We all know what a leek tart is but this might possibly be the very first time you hear or read about a leek tatin. And it might probably cause you to raise your eyebrows a little higher than they usually sit. That's normal. I'll try to explain. Ever since succeeding in making a classic apple tatin I started wondering about other ingredients that would also look gorgeous 'baked upside down'.
What I like about a tatin is its crunchy pastry. I often end up with a slightly soggy quiche or tart bottom. The tatin dough is fully exposed to the oven heat and only turned over again after baking. Choose a fruit or vegetable filling that will caramelize nicely. The leeks are therefore perfect.
Ingredients for 4 persons
3,5 oz (100 g) pastry flour
3,5 oz (100 g) butter
1 tsp sugar
4 big leeks
1 garlic clove, chopped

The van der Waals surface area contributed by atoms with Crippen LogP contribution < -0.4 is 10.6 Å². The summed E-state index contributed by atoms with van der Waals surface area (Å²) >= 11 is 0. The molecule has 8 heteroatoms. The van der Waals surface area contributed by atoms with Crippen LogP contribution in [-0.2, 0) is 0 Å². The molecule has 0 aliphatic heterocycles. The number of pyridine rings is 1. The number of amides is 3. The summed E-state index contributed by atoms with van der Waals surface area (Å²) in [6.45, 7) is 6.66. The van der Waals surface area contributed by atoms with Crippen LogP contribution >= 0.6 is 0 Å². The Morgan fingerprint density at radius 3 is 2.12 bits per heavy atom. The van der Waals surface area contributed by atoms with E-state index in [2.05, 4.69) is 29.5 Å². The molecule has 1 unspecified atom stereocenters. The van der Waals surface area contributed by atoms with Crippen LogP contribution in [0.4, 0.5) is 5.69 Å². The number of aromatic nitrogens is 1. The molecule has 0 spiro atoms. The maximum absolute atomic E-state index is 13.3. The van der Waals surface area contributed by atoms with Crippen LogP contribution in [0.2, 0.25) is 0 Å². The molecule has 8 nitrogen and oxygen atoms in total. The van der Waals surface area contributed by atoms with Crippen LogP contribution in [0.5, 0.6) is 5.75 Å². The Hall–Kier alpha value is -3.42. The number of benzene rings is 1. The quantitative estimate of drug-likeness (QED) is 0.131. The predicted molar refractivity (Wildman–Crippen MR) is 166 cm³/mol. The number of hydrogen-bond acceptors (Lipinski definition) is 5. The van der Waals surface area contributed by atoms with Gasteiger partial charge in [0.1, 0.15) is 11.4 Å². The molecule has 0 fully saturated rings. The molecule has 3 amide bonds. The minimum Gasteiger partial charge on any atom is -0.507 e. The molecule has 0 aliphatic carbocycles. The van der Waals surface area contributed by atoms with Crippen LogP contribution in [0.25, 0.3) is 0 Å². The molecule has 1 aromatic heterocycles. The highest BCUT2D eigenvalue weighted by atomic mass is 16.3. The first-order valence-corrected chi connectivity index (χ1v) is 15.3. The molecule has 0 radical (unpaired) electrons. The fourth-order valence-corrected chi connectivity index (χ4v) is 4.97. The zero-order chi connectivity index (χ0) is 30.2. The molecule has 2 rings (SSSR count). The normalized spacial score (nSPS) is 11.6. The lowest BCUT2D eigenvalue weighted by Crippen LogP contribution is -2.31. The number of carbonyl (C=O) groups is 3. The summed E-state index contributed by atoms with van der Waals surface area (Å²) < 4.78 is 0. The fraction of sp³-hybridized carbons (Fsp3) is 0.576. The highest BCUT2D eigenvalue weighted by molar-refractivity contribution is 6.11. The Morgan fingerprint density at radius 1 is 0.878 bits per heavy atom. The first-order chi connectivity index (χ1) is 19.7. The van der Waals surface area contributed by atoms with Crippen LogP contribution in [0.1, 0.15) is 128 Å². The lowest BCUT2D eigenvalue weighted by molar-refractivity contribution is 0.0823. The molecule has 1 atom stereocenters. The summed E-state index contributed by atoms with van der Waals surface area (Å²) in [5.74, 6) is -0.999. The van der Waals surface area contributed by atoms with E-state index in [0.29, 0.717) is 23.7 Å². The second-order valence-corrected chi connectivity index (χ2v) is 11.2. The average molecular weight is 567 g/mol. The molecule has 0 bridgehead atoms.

Combine the pastry flour, egg, the sugar, a pinch of salt and 2 oz (55 g) cold butter. Process into a firm dough. Transfer it to a floured surface. Knead the dough for 3 minutes. Add more flour if necessary. Wrap it in clingfilm and put it in the fridge for 30 minutes to rest. Wash the leeks. Remove the outside leaf. Cut the white and light green part into 1-inch thick pieces. Melt the rest of the butter in a non-stick pan. Season the butter with a little pepper, salt and nutmeg. Add the garlic and cook for 1 minute. Place the leeks cut side down in the hot pan into a neat circle. Put the lid on and cook for 20 to 25 minutes until the leeks are soft. Add a little splash of water if necessary. Don't stir or toss the leeks. In the meantime, roll out the dough into a nice circle that nicely covers the leek circle and the sides. Season the leeks again with pepper, salt and a small pinch of nutmeg. Coat with the dough circle and place the pan in a preheated oven at 200°C for 30 minutes. Cover with some tinfoil if the dough starts to brown. Remove the pan from the oven. Drain any excess hot liquid. Place a large plate on top and turn the pan. Leave the leek tatin to cool a bit. Garnish with the shaved parmesan.